Crypto-friendly web browser Brave attracted one million new users in March.
The uptick comes as an ever-increasing number of consumers stay at home because of the coronavirus pandemic—and spend more time online.
According to Brendan Eich, Brave’s co-founder and CEO, the browser had 13.5 million monthly active users last month, and 4.3 million daily active users.
Eich added that the company is hoping to increase the number of daily active users by meeting the needs of those who mostly rely on Google Chrome. A core way it does this is by offering load times that are three to six times faster, Brave claims. A strong focus on privacy is another. Rewarding users and content creators with cryptocurrency is a third.
A different approach
The co-founder of Firefox parent Mozilla, Eich’s stated aim is to “fix the internet” with Brave—and part of this plan involves paying users in crypto. A share of advertising revenue is distributed to users who agree to view ads in the form of Ethereum-based Basic Attention Tokens (BAT). This digital asset can then be cashed in or used to reward content creators on platforms such as YouTube and Twitch.
Brave has pitched it’s BAT-based ecosystem as a way for content creators to beat the growing trend of using ad-blockers. Creators who sign up with Brave can be tipped directly by visitors, who can also set up a Patreon-like monthly tip. Or, users can simply activate an auto-tip feature that distributes BAT based on the time spent on a website.
The 32nd largest cryptocurrency by market cap according to CoinGecko, BAT has taken a beating recently, dropping from $0.32 to $0.14 in a month and a half. However, BAT got a boost on March 31, when the sixth-ranked cryptocurrency exchange by volume, BitStamp, added support for it and six more coins including Stellar, Paxos, USD Coin, and Zcash.
Brave isn’t alone in using cryptocurrency to allow viewers to reward content creators. The blockchain-based DLive video platform, recently purchased by Tron, rewards creators in much the same way
Brave’s emphasis on privacy means users can forego crypto rewards and opt out of advertisements altogether if they wish. Even if they don’t, advertisers can’t collect data about them. On the other hand, earning BAT requires actively viewing ads, so Brave advertisers know how many eyeballs they’re reaching.
In any case, Brave says it delivers a faster browsing experience than Chrome by blocking “data-grabbing ads and trackers”—an approach that also helps ensure a user’s every move isn’t tracked across the web.
On the rise
The number of Brave’s verified content creators also appears to be on the rise. Over 289,000 YouTubers are now involved with the Brave initiative, along with 47,000 websites, 55,000 Twitter accounts and 40,500 Twitch profiles. According to Brave, its service provides a crucial revenue stream to publishers, some of whom are being driven out of business because of the unfair levels of commission charged on revenues by major social networking sites.
Reflecting on the uptick in users, Brave’s head of marketing Des Martin tweeted: “What other companies added 1M+ users in the middle of a pandemic? HouseParty, Zoom, Slack .. any others?”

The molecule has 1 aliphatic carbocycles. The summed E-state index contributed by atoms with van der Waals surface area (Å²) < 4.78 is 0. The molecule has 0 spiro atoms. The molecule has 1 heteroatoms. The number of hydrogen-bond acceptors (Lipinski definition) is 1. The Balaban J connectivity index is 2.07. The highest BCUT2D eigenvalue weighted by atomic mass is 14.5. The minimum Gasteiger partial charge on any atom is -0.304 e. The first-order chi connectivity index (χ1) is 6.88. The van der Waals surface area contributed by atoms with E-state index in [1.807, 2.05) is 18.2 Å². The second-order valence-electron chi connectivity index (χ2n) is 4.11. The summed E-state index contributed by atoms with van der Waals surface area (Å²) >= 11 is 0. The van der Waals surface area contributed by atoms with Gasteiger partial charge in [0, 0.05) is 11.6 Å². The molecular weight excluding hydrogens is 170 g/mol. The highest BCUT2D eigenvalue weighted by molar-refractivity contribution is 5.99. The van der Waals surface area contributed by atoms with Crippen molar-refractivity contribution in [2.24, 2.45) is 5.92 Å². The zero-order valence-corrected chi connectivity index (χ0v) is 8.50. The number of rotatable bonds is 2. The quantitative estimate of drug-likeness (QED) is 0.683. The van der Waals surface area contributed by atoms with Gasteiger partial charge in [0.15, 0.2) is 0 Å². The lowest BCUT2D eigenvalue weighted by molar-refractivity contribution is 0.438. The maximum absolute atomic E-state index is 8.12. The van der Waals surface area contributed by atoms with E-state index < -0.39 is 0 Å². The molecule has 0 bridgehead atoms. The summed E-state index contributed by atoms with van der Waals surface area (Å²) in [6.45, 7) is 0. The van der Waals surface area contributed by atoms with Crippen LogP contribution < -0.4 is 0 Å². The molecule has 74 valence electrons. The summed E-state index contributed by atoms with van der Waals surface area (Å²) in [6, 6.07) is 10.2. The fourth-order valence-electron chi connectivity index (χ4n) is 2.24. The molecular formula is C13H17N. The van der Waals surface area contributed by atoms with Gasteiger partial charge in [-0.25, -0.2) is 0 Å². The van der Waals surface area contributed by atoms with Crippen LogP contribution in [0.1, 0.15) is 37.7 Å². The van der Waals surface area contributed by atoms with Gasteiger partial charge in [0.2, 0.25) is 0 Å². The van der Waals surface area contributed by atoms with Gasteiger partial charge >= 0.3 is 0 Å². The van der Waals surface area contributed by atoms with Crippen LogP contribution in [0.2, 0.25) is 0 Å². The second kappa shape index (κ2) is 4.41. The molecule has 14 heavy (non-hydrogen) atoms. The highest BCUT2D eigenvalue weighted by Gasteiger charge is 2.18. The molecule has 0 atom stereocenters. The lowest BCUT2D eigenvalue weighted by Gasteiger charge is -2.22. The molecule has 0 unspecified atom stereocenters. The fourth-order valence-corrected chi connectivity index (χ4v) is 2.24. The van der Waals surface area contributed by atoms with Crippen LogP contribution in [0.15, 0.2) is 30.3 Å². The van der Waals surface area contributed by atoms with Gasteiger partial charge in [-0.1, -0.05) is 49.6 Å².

A challenging time
The faster browsing speeds offered by Brave come at a time when internet providers have been overwhelmed by levels of demand linked to the COVID-19 pandemic requiring people to telework, and then entertain themselves at home. According to Broadband Now, a survey of 200 U.S. cities shows 44% have seen network speeds slow down in recent weeks as usage skyrockets.
The popularity of video-on-demand platforms such as Netflix and Amazon Prime Video hasn’t helped matters either. The European Commission recently pushed Netflix into temporarily deactivating high definition streaming in Europe, so bandwidth could be preserved. YouTube followed suit.
A Brave fight
As well as offering an alternative to Google-owned Chrome, Brave has been publicly challenging the tech giant on its data practices.
Last month, Brave filed a formal complaint against Google—accusing it of violating General Data Protection Regulation, which is in force across the European Union.
GDPR states that organizations storing personal data must only use it for the purpose it was collected for, but Brave alleges that a “free for all” at Google means personal data is being reused across its vast range of businesses and products.
“Google has personal data about everyone,” said Dr. Johnny Ryan, Brave’s chief policy and industry relations officer. “It collects this from products like YouTube and Gmail, and many other Google products that operate behind the scenes across the internet. But merely having everyone’s personal data does not mean Google is allowed to use that data across its entire business, for whatever purposes it wants.”
Google has emphatically denied the allegations, saying that they “don’t stand up to serious scrutiny.”
Brave is hoping that the legal fight will stop Google opting users into all of its products, and cause the company to lose a “vast, unlawful data advantage.” If successful, Brave also believes that this could result in Google effectively being broken up, as customers would have the ability to withdraw their consent and “decide what specific parts of Google’s business they want to reward with their data.”
Of course, the publicity Brave’s getting because of the suit doesn’t hurt either.